Italy’s Cross Productions, in which Germany’s Beta Film has a stake, is shopping “Wolfsburg,” a high-end TV series which turns on an Italian immigrant who during the 1960s arrives in the German city of Wolfsburg, headquarters of Volkswagen Group, and morphs into a murderous werewolf.

The innovative skein, now in advanced development, is being set up as an Italian/German co-production. Beta included it in its Berlinale Series Market presentation. The plan is to unveil a €1 million ($1.1 million) lavish “Wolfsburg” proof-of-concept teaser/trailer during the Beta brunch at MipTV in Cannes next month.

“The basic idea is to mix genres by having horror, or rather fantasy, intersect with Italian neorealism,” said Rosario Rinaldo, chief of Cross. Cross recently made “The Hunter,” the fact-based show about a Palermo prosecutor with a killer instinct for tracking down top Mafiosi that’s made a local splash after premiering in 2018 at Canneseries and also travelled some.

Rinaldo added that at its core “Wolfsburg” is about the timely “fear of those who are different” by recounting the rapport between “a German and an Italian community and the fears that immigration causes.”

“Wolfsburg” writer/showrunner is Stefano Sardo whose credits include the Italian version of “In Treatment” and also Sky’s “1992,” “1993” and “1994” series. The director will be “The Hunter” helmer Davide Marengo.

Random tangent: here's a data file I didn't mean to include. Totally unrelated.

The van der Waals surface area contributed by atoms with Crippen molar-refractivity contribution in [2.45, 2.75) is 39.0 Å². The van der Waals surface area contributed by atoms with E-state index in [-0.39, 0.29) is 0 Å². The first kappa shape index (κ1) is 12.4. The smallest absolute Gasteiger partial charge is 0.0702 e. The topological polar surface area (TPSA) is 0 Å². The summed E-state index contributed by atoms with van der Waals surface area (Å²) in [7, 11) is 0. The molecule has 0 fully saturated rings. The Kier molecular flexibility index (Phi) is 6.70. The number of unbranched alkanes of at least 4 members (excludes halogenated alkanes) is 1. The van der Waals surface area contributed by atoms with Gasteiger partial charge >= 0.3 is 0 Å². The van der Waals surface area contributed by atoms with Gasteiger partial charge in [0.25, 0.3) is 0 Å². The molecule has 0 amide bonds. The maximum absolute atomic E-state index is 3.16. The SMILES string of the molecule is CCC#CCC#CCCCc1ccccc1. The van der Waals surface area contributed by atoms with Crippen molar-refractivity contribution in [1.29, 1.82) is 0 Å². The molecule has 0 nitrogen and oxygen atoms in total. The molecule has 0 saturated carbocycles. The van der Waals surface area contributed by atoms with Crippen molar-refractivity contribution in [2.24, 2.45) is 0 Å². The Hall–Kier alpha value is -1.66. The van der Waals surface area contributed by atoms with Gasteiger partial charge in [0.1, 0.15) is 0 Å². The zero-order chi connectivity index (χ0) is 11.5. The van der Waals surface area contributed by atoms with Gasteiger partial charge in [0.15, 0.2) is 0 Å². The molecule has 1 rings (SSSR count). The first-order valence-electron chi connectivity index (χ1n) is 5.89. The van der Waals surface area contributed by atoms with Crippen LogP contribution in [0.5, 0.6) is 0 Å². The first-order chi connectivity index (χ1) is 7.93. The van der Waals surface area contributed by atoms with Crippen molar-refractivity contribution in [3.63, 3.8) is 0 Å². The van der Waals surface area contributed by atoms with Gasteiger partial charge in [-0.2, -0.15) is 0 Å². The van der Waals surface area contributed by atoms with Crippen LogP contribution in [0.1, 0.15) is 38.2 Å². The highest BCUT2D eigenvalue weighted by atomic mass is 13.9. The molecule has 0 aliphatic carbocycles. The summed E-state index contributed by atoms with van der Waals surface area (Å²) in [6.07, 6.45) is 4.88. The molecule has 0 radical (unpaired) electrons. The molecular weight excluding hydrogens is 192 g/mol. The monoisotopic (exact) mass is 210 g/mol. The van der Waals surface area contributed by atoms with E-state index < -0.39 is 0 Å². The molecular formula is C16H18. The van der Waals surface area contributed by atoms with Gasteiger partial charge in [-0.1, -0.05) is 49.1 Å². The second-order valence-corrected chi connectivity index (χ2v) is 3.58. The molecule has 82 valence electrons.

Since this is an VFX-driven show, Rinaldo said a key aspect will be how well they manage to make the werewolf look good on screen. “We worked on giving the wolf human traits. He’s neither animal nor human,” he said.

Spanish visual effects supervisor Victor Perez (“Rogue One: A Star Wars Story,” “Harry Potter and the Deathly Hallows”) has been laboring on the werewolf with an international team led by Italian VFX producer Federico Gnoli (“My Brilliant Friend”) and Rinaldo is pleased with the results.

Current investors in the 10-episode project, which has a hefty €28 million ($30 million) budget, are RAI Fiction and Beta. The German production company is Beta subsidiary Good Friends. Their investment, combined with Italian tax credits and German regional funds now accounts for roughly €22 million ($24.4 million), said Rinaldo. He is seeking other partners and “is open to all possibilities.”

Rinaldo said that regardless of whether he obtains his desired budget, the plan is to start production no later than October 2020 with the physical shoot to take place mostly in Germany and partly in Italy, but production spend to be allocated 60% in Italy and 40% in Germany.